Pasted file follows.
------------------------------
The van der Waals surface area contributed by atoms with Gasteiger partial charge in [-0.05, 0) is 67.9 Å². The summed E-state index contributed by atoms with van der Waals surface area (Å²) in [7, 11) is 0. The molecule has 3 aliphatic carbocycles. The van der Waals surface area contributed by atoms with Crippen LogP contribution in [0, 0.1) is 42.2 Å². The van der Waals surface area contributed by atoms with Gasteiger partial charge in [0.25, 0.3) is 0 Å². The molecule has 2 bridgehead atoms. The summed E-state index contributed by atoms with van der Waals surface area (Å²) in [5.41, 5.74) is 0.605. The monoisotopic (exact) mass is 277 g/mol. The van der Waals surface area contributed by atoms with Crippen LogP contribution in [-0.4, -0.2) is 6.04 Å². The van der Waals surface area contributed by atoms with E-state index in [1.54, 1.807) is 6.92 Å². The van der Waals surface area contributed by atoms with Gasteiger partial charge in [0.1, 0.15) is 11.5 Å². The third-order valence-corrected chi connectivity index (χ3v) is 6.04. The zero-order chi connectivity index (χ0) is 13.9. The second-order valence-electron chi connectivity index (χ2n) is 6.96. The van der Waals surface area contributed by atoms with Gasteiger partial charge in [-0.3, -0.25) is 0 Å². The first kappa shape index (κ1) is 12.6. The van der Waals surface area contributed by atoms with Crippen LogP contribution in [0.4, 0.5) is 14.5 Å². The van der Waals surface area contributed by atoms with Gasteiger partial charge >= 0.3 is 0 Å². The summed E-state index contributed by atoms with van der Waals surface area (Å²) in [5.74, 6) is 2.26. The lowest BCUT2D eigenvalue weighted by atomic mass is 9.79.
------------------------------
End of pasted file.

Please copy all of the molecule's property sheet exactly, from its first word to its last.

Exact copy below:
The van der Waals surface area contributed by atoms with Gasteiger partial charge in [-0.05, 0) is 67.9 Å². The summed E-state index contributed by atoms with van der Waals surface area (Å²) in [7, 11) is 0. The molecule has 3 aliphatic carbocycles. The van der Waals surface area contributed by atoms with Crippen LogP contribution in [0, 0.1) is 42.2 Å². The van der Waals surface area contributed by atoms with Gasteiger partial charge in [0.25, 0.3) is 0 Å². The molecule has 2 bridgehead atoms. The summed E-state index contributed by atoms with van der Waals surface area (Å²) in [5.41, 5.74) is 0.605. The monoisotopic (exact) mass is 277 g/mol. The van der Waals surface area contributed by atoms with Crippen LogP contribution in [-0.4, -0.2) is 6.04 Å². The van der Waals surface area contributed by atoms with E-state index in [1.54, 1.807) is 6.92 Å². The van der Waals surface area contributed by atoms with Gasteiger partial charge in [0.1, 0.15) is 11.5 Å². The third-order valence-corrected chi connectivity index (χ3v) is 6.04. The zero-order chi connectivity index (χ0) is 13.9. The second-order valence-electron chi connectivity index (χ2n) is 6.96. The van der Waals surface area contributed by atoms with Gasteiger partial charge in [-0.3, -0.25) is 0 Å². The first kappa shape index (κ1) is 12.6. The van der Waals surface area contributed by atoms with Crippen LogP contribution in [0.4, 0.5) is 14.5 Å². The van der Waals surface area contributed by atoms with Gasteiger partial charge >= 0.3 is 0 Å². The summed E-state index contributed by atoms with van der Waals surface area (Å²) in [5.74, 6) is 2.26. The lowest BCUT2D eigenvalue weighted by atomic mass is 9.79.